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PERSON OF THE YEAR interview by Brett Dickerson, photo by Chad Bennett Douglas Sorocco moved from Chicago to Oklahoma City to help his wife pursue a dream. Leaving the city where he had established himself as an intellectual property attorney to come to the utterly unfamiliar Oklahoma City meant he had to start over. Sorocco, however, is no stranger to challenges. Born with spina bifida, he has been paralyzed below the knees throughout his life, but his parents were instrumental in shaping him to face life without excuses, but also without a too-hard resolve. Empathy, gratitude, and generosity were the values instilled early— those and hard work. As a shareholder and partner in Dunlap Codding, Sorocco uses his undergraduate (Dayton) science background combined with his JD (Northwestern) to litigate intellectual property cases involving chemistry, engineering, biotech, and life sciences, among other fields. His qualifications and accomplishments are remarkable, but his sense of humility and humor shine through in his bio: “Doug is also humbled and appreciative for his selection as Time magazine’s 2006 Person of the Year.” If the reference is lost on you, Google will come in handy. In keeping with his desire to give back, the firm included a large public space inside and outside its Film Row building that is available for use without charge. Dunlap Codding also sponsors a series of free concerts for the community. What were the intentions with the public space? Our intention was pretty simple at the beginning: provide free space, without condition, and see what interesting things our community would do with it. We have been blown away by the creativity and passion people have put into their events and gatherings. From burlesque to Baptist jazz concerts, every

group has made the space their own—infusing it with their personality and enthusiasm for life. What has been your favorite moment from the use of that public space? I am very lucky to have an office that looks into the courtyard. As I often work a few hours each weekend and there is always something happening in our space at the same time, I get to watch the activities. The laughter and noise is infectious—it provides a soundtrack that you normally don’t hear within an office. Most importantly, it provides me with inspiration. I am very lucky that I have the opportunity to be reminded on a daily basis of the innate goodness and joy found within everyone. Is there anything you hope to use that space for in the future? I would like to see more performing artists using the space in innovative ways— dancers, actors, plays, dramas…. You host dinners for homeless community members in your space, in collaboration with volunteers and food trucks who serve for free. What’s the most rewarding thing about it? Getting to know our neighbors and provide a bit of respite for folks who may not have a place to charge their phone, wash their hands, share a meal with friends on tables, or be served coffee and soda with a smile. If only for a moment, we hope that we can provide an escape from their challenging lives. La Gumbo Ya Ya (in particular) has been an inspiration—serving up hundreds of bowls of gumbo and red beans and rice while leading the charge for OKC food trucks to give back. Have the meals changed the dynamics with homeless folks in Film Row? The greatest fear our folks had moving down here was homeless people. But what the homeless dinners showed us was that the homeless included women, children, whole families. So it opened up a lot of eyes. Our kids were down here helping. It was eye-opening for my son to see another kid being homeless. We’ve not had a single break-in. We’ve had no continues on page 78 23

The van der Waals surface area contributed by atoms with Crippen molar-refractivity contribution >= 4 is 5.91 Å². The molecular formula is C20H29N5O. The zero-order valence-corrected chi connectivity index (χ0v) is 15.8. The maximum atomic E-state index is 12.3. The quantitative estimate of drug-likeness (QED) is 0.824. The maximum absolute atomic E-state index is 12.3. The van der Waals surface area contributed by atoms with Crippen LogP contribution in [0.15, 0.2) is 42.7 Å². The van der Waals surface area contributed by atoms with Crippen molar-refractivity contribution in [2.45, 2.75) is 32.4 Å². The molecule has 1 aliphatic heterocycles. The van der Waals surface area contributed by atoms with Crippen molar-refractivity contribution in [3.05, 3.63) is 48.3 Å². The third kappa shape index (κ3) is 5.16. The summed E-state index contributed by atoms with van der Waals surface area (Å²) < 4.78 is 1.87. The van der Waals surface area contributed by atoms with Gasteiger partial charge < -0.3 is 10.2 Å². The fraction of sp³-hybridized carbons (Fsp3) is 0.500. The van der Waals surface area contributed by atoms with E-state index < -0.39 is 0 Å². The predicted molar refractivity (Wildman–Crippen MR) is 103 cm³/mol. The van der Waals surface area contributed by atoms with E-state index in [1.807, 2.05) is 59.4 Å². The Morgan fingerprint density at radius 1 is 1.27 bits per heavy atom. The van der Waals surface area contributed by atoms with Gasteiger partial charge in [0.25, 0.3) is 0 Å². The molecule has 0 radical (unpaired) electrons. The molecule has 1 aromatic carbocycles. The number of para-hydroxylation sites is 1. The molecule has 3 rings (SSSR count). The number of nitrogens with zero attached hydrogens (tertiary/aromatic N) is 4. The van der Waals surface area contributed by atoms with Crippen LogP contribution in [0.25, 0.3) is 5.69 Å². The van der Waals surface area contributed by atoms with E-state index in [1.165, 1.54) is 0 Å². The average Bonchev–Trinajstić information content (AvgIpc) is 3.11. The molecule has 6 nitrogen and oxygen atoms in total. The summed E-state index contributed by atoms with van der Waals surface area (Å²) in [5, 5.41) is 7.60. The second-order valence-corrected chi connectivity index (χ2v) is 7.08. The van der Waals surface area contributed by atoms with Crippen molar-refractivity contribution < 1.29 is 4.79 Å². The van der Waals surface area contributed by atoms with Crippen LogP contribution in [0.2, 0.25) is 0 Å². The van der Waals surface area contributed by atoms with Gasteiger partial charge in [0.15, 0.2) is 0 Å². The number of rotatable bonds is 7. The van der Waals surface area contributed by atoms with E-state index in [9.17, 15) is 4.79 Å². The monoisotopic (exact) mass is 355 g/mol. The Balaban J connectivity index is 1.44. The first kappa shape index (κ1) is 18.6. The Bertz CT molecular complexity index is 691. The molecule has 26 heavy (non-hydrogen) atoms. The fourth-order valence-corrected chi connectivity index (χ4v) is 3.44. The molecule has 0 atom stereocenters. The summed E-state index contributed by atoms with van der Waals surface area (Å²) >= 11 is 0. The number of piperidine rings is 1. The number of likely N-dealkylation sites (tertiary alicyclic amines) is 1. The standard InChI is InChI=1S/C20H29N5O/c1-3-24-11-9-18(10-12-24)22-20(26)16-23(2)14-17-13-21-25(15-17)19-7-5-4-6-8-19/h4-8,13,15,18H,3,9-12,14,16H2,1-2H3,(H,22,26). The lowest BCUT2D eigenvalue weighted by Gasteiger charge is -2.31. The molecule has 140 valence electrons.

Territory OKC Winter Issue 5  
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